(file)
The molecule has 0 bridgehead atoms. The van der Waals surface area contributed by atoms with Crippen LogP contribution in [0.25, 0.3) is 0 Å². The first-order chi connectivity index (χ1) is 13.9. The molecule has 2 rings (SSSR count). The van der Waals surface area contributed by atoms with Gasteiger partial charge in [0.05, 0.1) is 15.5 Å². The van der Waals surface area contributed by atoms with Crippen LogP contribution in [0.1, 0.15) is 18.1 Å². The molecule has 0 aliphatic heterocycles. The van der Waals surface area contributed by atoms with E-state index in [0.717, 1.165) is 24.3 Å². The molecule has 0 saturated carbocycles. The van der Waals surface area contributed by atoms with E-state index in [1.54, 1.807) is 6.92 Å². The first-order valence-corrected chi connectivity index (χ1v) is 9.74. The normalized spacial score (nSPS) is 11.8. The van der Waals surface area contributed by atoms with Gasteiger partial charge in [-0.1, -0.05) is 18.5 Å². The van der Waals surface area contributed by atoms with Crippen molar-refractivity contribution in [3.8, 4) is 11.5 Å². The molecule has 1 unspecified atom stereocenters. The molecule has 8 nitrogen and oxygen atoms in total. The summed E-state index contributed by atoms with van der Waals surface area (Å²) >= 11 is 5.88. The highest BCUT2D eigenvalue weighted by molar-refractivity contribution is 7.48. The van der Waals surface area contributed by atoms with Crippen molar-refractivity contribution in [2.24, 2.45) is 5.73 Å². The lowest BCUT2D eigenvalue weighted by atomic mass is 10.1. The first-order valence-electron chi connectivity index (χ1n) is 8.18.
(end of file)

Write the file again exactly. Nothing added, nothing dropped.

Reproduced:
The molecule has 0 bridgehead atoms. The van der Waals surface area contributed by atoms with Crippen LogP contribution in [0.25, 0.3) is 0 Å². The first-order chi connectivity index (χ1) is 13.9. The molecule has 2 rings (SSSR count). The van der Waals surface area contributed by atoms with Gasteiger partial charge in [0.05, 0.1) is 15.5 Å². The van der Waals surface area contributed by atoms with Crippen LogP contribution in [0.1, 0.15) is 18.1 Å². The molecule has 0 aliphatic heterocycles. The van der Waals surface area contributed by atoms with E-state index in [0.717, 1.165) is 24.3 Å². The molecule has 0 saturated carbocycles. The van der Waals surface area contributed by atoms with E-state index in [1.54, 1.807) is 6.92 Å². The first-order valence-corrected chi connectivity index (χ1v) is 9.74. The normalized spacial score (nSPS) is 11.8. The van der Waals surface area contributed by atoms with Gasteiger partial charge in [-0.1, -0.05) is 18.5 Å². The van der Waals surface area contributed by atoms with Crippen molar-refractivity contribution in [3.8, 4) is 11.5 Å². The molecule has 1 unspecified atom stereocenters. The molecule has 8 nitrogen and oxygen atoms in total. The summed E-state index contributed by atoms with van der Waals surface area (Å²) >= 11 is 5.88. The highest BCUT2D eigenvalue weighted by molar-refractivity contribution is 7.48. The van der Waals surface area contributed by atoms with Crippen molar-refractivity contribution in [2.24, 2.45) is 5.73 Å². The lowest BCUT2D eigenvalue weighted by atomic mass is 10.1. The first-order valence-electron chi connectivity index (χ1n) is 8.18.